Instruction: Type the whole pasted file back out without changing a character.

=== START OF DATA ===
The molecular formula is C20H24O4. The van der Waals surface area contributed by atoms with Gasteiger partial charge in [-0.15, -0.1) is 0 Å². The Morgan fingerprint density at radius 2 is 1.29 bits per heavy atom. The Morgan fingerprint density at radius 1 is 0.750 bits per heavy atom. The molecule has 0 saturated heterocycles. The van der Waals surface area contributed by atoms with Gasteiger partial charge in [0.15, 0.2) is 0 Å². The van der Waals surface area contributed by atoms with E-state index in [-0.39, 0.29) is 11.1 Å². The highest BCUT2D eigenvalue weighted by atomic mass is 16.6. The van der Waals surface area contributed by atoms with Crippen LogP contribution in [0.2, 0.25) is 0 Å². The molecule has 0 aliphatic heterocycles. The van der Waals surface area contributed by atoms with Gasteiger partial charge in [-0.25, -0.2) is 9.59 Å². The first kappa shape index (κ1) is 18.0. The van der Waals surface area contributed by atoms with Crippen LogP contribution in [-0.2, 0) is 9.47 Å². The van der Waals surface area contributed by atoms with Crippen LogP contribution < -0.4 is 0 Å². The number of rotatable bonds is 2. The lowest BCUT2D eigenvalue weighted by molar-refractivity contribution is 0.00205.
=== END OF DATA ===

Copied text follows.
The molecular formula is C20H24O4. The van der Waals surface area contributed by atoms with Gasteiger partial charge in [-0.15, -0.1) is 0 Å². The Morgan fingerprint density at radius 2 is 1.29 bits per heavy atom. The Morgan fingerprint density at radius 1 is 0.750 bits per heavy atom. The molecule has 0 saturated heterocycles. The van der Waals surface area contributed by atoms with Gasteiger partial charge in [0.15, 0.2) is 0 Å². The van der Waals surface area contributed by atoms with E-state index in [-0.39, 0.29) is 11.1 Å². The highest BCUT2D eigenvalue weighted by atomic mass is 16.6. The van der Waals surface area contributed by atoms with Crippen LogP contribution in [0.2, 0.25) is 0 Å². The molecule has 0 aliphatic heterocycles. The van der Waals surface area contributed by atoms with Gasteiger partial charge in [-0.25, -0.2) is 9.59 Å². The first kappa shape index (κ1) is 18.0. The van der Waals surface area contributed by atoms with Crippen LogP contribution in [-0.2, 0) is 9.47 Å². The van der Waals surface area contributed by atoms with Crippen LogP contribution < -0.4 is 0 Å². The number of rotatable bonds is 2. The lowest BCUT2D eigenvalue weighted by molar-refractivity contribution is 0.00205.